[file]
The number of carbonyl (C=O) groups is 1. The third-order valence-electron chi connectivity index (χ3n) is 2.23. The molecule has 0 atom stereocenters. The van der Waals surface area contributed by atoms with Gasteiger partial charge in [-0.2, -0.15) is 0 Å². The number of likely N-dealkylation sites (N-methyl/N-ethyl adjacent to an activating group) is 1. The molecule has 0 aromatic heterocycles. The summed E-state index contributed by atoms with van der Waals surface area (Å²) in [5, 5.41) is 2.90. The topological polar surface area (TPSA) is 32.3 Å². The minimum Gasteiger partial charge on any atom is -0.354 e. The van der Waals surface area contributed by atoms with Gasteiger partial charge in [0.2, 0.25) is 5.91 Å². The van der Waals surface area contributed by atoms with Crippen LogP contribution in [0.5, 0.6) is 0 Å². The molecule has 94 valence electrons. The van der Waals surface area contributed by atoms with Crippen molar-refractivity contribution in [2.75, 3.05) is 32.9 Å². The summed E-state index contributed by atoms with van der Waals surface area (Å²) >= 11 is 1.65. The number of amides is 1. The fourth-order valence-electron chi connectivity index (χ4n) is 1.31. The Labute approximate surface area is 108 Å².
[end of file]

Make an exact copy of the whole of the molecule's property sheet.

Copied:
The number of carbonyl (C=O) groups is 1. The third-order valence-electron chi connectivity index (χ3n) is 2.23. The molecule has 0 atom stereocenters. The van der Waals surface area contributed by atoms with Gasteiger partial charge in [-0.2, -0.15) is 0 Å². The number of likely N-dealkylation sites (N-methyl/N-ethyl adjacent to an activating group) is 1. The molecule has 0 aromatic heterocycles. The summed E-state index contributed by atoms with van der Waals surface area (Å²) in [5, 5.41) is 2.90. The topological polar surface area (TPSA) is 32.3 Å². The minimum Gasteiger partial charge on any atom is -0.354 e. The van der Waals surface area contributed by atoms with Gasteiger partial charge in [0.2, 0.25) is 5.91 Å². The van der Waals surface area contributed by atoms with Crippen LogP contribution in [0.5, 0.6) is 0 Å². The molecule has 94 valence electrons. The van der Waals surface area contributed by atoms with Crippen molar-refractivity contribution in [2.75, 3.05) is 32.9 Å². The summed E-state index contributed by atoms with van der Waals surface area (Å²) >= 11 is 1.65. The number of amides is 1. The fourth-order valence-electron chi connectivity index (χ4n) is 1.31. The Labute approximate surface area is 108 Å².